Food waste is a serious issue. In the U.S. alone we waste up to 40 percent of our food. But that’s not all because of people buying too many vegetables and having to toss them out at the end of the week. The food waste problem exists across the supply chain, from farms to suppliers to consumers.
At home it’s easy to take steps to reduce our food waste. We can consume less, plan meals ahead so we know exactly what ingredients should be on the list and commit to shopping in smaller batches so we only purchase what we need.
If you’re a farmer, things can get a bit more complicated. Running a farm means keeping up with supply and demand, producing enough to sell, but often being left with an overflow.
Enter Cropmobster, a tool that helps farmers and producers put their food waste to good use. It’s the creation of Nick Papadopoulos, a farmer from Petaluma, California. The idea came to him as he realized how much food had gone unsold at farmers market, or the result of over-harvest. While the compost pile is better than a trash can, he knew that there had to be something better to do with it.
Cropmobster functions as an online alert system for farmers and grocers in the San Francisco Bay Area. If someone has an overabundance of kale that hasn’t been sold, they can post it and hope that it finds a good home. The site lists everything from pasture-raised chicken eggs to American Guinea hog piglets. But it has also become a community resource of sorts. Where else would you list a want ad for a farm sitter?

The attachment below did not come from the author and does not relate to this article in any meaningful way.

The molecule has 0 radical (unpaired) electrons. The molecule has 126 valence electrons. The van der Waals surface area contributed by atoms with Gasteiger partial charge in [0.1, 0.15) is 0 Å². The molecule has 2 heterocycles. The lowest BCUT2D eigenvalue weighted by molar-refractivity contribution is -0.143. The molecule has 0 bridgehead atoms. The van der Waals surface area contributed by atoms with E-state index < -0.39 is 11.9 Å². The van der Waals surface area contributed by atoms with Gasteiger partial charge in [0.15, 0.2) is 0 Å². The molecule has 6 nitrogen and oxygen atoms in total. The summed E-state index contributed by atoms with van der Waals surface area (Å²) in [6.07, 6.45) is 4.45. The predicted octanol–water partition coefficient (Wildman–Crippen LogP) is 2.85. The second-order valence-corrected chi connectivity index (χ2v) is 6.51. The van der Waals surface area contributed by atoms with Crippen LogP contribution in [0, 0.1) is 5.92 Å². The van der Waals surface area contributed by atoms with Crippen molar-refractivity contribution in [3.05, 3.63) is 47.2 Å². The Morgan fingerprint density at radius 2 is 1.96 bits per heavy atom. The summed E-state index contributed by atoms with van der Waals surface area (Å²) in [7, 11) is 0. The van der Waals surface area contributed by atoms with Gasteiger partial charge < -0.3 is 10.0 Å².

Beyond that, Cropmobster also links communities in need with farmers and producers, and allows them to donate their surplus food to people in need. Even better, if farmers need people to come and help harvest the food, they can post a “gleaning” alert, where community church closets and food banks will build a network of volunteers gather crops to then deliver to hunger relief organizations.
So far Cropmobster has saved more than 1,000,000 pounds of food from going to waste in Sonoma and Marin counties. This is a great example of creating a tool that not only reduces food waste, but helps to build community in the process. Plus, you can always have the chance of scoring a free batch of wool.
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Image: Robert Couse Baker